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In one of many sure signs that I probably shouldn’t run for high profile office, I admit sheepishly that when first class postage stamp rates went up earlier this week, I couldn’t tell you what they were before and I couldn’t tell you what they are now. That’s partly my own disconnection, and partly due to the fact that I’ve been looking at things marked “Forever” for years now. At that point, it’s really kind of academic what the real rate is. The stamps are a sunk cost and they’ll keep on working, so what I paid to get them is pretty moot as long as my bills move to the processing center.
Still, if you want to make candidate Dave look out of touch, all you have to do is yell out “How much does a stamp cost?” at the press conference. However, my answer would probably be “I’ll stamp on you for free” so that probably dooms whatever run to failure before it begins. I think I’ll probably just start out spending that time with my family.
I saw some references to Rip: A Remix Manifesto (probably on Lessig’s blog, I forget) and it sounded interesting and right down the line with my political beliefs. I went to the site and see they are doing an “open source film tour.” OK, interesting. You have to create an account to book a showing and download the film. Hmmm, OK, I created an account. Then I went to look around the site. I see the download page but it is always empty. I clicked around and at one point I got this message:
NOTE: You must accept the screening agreement in order to have your event approved and published. Please click the checkbox next to ‘I have read and agree to the terms of the B-Side Screening Agreement,’ and submit your event.
They want to approve my event? That is, I may have gone this far without a guarantee that I’ll be able to even go forward with this? This isn’t really fitting my particular vision of what an openness entails. In fact, about this point I realized that I have stopped giving a shit about this movie, I don’t want to hold a screening, I don’t want to download it and I’m not really interested in watching it or attending anyone else’s screening. My window of interest, that period where I was willing to grant this project of few hours of my very scarce time, has now closed.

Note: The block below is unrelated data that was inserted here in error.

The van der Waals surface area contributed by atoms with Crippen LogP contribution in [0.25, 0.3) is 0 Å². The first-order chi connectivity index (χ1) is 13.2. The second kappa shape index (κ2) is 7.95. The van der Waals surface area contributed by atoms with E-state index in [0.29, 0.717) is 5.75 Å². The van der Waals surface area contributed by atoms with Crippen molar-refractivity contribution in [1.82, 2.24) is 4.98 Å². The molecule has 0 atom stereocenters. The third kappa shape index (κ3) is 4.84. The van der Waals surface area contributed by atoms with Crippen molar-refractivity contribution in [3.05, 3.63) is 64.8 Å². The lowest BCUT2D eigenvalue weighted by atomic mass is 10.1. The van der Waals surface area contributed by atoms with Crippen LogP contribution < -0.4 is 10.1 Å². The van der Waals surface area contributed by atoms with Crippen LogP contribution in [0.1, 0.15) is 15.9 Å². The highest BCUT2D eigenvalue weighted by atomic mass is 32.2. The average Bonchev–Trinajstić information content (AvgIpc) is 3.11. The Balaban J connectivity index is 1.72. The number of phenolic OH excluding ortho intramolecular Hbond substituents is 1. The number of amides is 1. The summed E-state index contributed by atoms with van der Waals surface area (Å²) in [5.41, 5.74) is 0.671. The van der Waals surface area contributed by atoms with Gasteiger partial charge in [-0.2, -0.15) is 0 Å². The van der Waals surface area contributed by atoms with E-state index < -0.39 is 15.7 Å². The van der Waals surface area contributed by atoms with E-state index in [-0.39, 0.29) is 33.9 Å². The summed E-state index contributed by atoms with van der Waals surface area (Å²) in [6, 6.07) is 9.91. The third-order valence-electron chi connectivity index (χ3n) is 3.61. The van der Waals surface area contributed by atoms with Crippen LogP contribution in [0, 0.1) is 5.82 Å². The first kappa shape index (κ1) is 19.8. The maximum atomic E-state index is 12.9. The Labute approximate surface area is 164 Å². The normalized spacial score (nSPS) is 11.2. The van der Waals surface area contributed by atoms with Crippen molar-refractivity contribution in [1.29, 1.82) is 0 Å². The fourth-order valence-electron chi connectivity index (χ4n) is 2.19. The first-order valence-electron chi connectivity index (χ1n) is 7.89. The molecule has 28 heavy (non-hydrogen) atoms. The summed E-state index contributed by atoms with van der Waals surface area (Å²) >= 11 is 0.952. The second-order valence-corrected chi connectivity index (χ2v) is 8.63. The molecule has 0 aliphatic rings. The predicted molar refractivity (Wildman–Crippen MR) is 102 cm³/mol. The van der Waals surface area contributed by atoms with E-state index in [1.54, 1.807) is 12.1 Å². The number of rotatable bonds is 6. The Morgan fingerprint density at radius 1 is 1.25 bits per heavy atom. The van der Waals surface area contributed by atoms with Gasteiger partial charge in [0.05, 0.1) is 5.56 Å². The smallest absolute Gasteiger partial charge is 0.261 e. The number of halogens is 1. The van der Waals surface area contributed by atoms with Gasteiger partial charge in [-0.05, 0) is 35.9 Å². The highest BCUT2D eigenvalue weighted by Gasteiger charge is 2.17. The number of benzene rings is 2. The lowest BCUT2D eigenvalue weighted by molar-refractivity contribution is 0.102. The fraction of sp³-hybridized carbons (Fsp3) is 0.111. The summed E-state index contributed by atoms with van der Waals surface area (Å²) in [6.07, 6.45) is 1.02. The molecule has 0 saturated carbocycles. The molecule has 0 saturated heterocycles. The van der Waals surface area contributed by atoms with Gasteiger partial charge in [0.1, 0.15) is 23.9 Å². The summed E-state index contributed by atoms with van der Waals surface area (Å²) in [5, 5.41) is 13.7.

You can talk the open talk all you want but when actions are out of line with that, I stop wanting to be involved. If you want the upside of “open source” you have to accept the loss of control that comes with it. What this looks like to me is a compromise that is the worst of all worlds.
Put another way, using the lyrics of the Clash:
But, you grow up and you calm down and
You’re working for the clampdown
You start wearing the blue and brown and
You’re working for the clampdown
So you got someone to boss around
It makes you feel big now
Over at AmigoFish I have several vanity search podcast RSS feeds. Yes kids, you can do that over there! Subscribe to a search FTW!
One of the shows that turned up on the search for “evil genius chronicles” is this episode of the Eight Things podcast. It’s kind of a depressing take on things in the podcast world, including the sale of the Podcast/New Media Expo to BlogWorld, Podshow/Mevio turning their back on everyone they brought to the dance, etc. I was listening with a little dread to see how I fit into this whole thing. Was I going to be listed as a sell out (if so, what exactly did I sell and why didn’t I get anything for it?) Was my slowing down in output going to be some kind of bellwether for podcasting coming and going?
Instead, this post from a month ago about my podcast queue getting deep was used as evidence for my fading interest in the field. That’s a funny interpretation, as actually the truth is very close to the opposite. I still have 122 subscriptions in my aggregator. My stubborn refusal to drop shows for queue depth is part of my committment to the field. I’ll drop them when I quit digging them, but I don’t drop because I have 35 days or more backed up. In fact, I noted the point where my queue had ticked over 30 days but now it is back down to about 14 or so. That’s mostly a function of how much time I manage to carve out in my work days to listen to shows.
I’m still here and even though my production output has slowed down, I still care deeply about the medium. You’ll hear how deeply if you listen to my talk at the upcoming Balticon over Memorial Day weekend. Some things about the medium still bug me deeply but I’m actually made happy by some of the failures of businesses in the podcasting space. I’m happy to see the cynical leave the field for having not gotten rich quick.
I’m here for the long haul,.I never hitched my financial health to the podcasting wagon which turns out to be the best decision I ever made. I create and I listen to podcasts as an amateur and a hobbyist, which means my sole motivation is love and joy and happiness. Tom Marquette missed the boat on how I feel. I’m still high on the medium and getting my second or fifth or tenth wind in it. Depression and disgust are not the proper reaction to the climate out there. It’s time to turn it up louder and dance our asses off, because this party is just getting started.